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Like most artists, James Oliver remembers his first sale. He’d been living in Philadelphia for five years after having relocated from New York City to help a friend build a recording studio. A musician by training, Oliver taught himself to paint and staged his first showing at a local coffeeshop. An acquaintance who attended the show found himself drawn to two of his pieces.
“Of course,” Oliver says, “he chose the two best pieces.”
One handshake and $600 later, Oliver was a professional painter, a career that would eventually see him open up his own gallery in the Old City section of Philadelphia.
Oliver is very much an artist, a conceptually driven formalist who gravitates toward cultural icons like chopper bikes and Pontiac Firebirds and paints them with an emphasis on line, color and form. But as a gallery owner, he also has unique understanding of the business side of the art world, and the challenges that artists face when attempting to price their work.
The NextFab community is rife with members who have successfully leveraged their passion into a consistent revenue stream. While the makers who utilize our facilities come from a wide range of disciplines, there are some universal truths when it comes to selling a piece of creative work.
Whether you make jewelry or wood carvings or metal sculptures, every piece that you produce is part of a portfolio that your audience will associate with your name.
“Artists want to be real consistent with their prices,” Oliver says. “Say someone buys a piece for $3,000 from my gallery, you don’t want to sell your next piece from your studio at $2,000. That’s not good for your reputation.”
One of the keys to consistent pricing is to understand your marketplace. A piece that sells in a gallery is going to have a commission built in. Oliver’s gallery takes 50 percent of each sale, a sum that mostly goes toward the considerable overhead involved in hosting showings. That’s industry standard, according to Genevieve Coutroubis, the executive artistic director at the Center For Engaging Visual Artists. It’s an important thing to factor into price points in non-gallery marketplaces in order to maintain consistency.
“I always encourage artists to keep in mind, even if they aren’t with a gallery at the time, price your work like they would sell it out of a gallery,” Oliver says. “That’s real important.”
“You want to build an audience so that they are following you and your career,” she says. “You don’t want to get into a situation where you are fluctuating your prices depending on who your audience is in real time.”
Value might sound like an abstract concept, particularly with regard to creative works, but art prices are subject to the same market forces as any good or service. The first step is to identify your break even point, factoring in the cost of producing the unit in question: tools, raw material, studio space, etc.
“Then you figure out what the market will bear above that,” says Coutroubis, a photographer by trade. “If I know that my fixed costs without time are about one-thousand dollars, I might price it at 2,000 and say, ‘Where does that put me in relation to my peers?’”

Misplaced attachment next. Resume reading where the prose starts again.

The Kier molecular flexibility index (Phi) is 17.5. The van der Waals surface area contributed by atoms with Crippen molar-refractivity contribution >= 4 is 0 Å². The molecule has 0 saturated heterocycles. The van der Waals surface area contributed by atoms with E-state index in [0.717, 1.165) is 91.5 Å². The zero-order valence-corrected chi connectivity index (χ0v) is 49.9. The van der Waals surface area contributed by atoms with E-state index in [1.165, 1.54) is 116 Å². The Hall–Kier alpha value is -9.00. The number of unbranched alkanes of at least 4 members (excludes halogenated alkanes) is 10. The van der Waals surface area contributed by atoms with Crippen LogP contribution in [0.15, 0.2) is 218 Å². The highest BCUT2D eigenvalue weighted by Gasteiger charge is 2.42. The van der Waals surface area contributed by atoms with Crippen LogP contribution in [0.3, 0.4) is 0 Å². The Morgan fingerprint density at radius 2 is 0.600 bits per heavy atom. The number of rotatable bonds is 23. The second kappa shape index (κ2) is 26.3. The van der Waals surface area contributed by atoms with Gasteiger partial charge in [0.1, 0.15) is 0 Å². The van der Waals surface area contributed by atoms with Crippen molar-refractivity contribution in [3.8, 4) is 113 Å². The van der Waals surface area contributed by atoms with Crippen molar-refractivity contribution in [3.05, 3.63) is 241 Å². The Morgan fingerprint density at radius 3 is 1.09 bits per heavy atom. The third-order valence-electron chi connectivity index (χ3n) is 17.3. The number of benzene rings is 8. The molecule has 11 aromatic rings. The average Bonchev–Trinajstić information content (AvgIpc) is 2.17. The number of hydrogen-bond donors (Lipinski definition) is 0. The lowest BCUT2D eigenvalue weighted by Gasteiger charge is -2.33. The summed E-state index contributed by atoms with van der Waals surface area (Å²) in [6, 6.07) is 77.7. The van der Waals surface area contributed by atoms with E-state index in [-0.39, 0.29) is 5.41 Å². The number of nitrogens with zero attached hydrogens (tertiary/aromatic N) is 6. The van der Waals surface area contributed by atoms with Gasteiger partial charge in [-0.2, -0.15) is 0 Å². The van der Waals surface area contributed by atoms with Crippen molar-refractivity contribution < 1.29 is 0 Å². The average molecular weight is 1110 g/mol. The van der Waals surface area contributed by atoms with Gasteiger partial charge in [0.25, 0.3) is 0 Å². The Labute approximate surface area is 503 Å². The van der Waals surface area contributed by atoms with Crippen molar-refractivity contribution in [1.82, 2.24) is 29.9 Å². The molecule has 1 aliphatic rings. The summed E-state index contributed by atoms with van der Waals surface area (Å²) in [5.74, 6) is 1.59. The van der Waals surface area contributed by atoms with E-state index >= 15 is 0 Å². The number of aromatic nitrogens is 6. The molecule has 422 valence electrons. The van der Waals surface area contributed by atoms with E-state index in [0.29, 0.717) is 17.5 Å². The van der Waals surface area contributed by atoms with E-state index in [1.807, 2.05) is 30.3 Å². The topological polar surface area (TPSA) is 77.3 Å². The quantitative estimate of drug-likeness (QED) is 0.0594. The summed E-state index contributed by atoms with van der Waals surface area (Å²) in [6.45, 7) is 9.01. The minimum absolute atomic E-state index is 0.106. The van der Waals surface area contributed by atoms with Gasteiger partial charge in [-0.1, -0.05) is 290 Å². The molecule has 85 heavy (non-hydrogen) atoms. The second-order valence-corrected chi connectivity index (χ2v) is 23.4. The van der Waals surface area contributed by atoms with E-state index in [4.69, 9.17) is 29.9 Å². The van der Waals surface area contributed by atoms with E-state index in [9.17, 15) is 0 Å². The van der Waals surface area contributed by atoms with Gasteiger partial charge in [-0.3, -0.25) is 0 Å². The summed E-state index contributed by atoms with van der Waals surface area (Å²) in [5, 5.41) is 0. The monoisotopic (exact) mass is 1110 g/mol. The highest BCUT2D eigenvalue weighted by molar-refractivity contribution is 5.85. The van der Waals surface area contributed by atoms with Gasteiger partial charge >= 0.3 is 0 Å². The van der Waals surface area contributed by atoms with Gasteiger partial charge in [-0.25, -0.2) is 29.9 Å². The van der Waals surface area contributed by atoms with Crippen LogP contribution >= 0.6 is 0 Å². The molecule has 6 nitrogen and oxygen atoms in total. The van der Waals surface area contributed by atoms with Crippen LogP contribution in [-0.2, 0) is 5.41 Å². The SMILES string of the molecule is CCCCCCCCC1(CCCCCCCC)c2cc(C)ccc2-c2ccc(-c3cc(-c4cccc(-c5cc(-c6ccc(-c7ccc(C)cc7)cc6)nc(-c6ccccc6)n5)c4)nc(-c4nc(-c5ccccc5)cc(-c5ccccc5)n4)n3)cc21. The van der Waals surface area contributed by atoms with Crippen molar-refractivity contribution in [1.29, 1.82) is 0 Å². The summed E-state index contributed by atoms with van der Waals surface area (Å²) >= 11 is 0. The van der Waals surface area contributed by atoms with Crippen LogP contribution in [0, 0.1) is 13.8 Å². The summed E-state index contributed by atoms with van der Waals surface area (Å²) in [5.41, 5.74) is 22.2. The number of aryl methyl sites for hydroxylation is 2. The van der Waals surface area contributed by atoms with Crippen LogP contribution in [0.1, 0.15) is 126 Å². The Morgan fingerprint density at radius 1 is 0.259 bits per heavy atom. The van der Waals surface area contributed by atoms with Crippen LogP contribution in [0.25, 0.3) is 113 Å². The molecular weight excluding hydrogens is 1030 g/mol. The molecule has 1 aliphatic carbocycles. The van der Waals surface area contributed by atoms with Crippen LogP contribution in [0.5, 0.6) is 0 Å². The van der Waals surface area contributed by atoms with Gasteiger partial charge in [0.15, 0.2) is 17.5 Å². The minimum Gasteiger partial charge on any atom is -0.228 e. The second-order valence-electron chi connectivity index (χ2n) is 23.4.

Oliver often finds himself recommending to artists that they walk through his gallery with the express purpose of developing a feel for pricing. That said, there is an intrinsic element to assigning a value to one’s creative product.
“With my first showing, I kind of guesstimated,” he says. “But even then, I had an innate sense for how much they were worth.”
If you are selling through an online marketplace such as Etsy, gauging what the market will bear can be as simple as browsing through the price points of similar products. A brick-and-mortar marketplace might require more legwork, but the idea is the same.
When anybody puts prices on a good, they are essentially telling the world what sum it would take to make it worth their while to relinquish possession of that good.
“Should I sell it, or would I rather hold onto it?” Coutroubis says.
By formulating an idea of the value that a piece of work has for him or herself, the artist can be sure that he or she does not undervalue that work in a sale.
“It’s really tempting to go to a wedding and bring the painting as a gift,” Coutroubis says, “but ask yourself: would you give this individual a 2,000 dollar gift?”
In short, an artist’s prices should reflect the same vision and confidence that is present in his or her work.
“Always remember your work has some value to it,” Coutroubis says, “the same as an electrician who comes to your house to do work.”
When we founded NextFab, one of our goals was to create a space where makers from a wide range of disciplines could come together and help each other grow. Our members range from student artisans who are still in the early stages of honing their craft to expert craftsmen who have leveraged their skills into highly successful businesses. To learn more about NextFab’s mission or to arrange a tour of one of our facilities, contact firstname.lastname@example.org.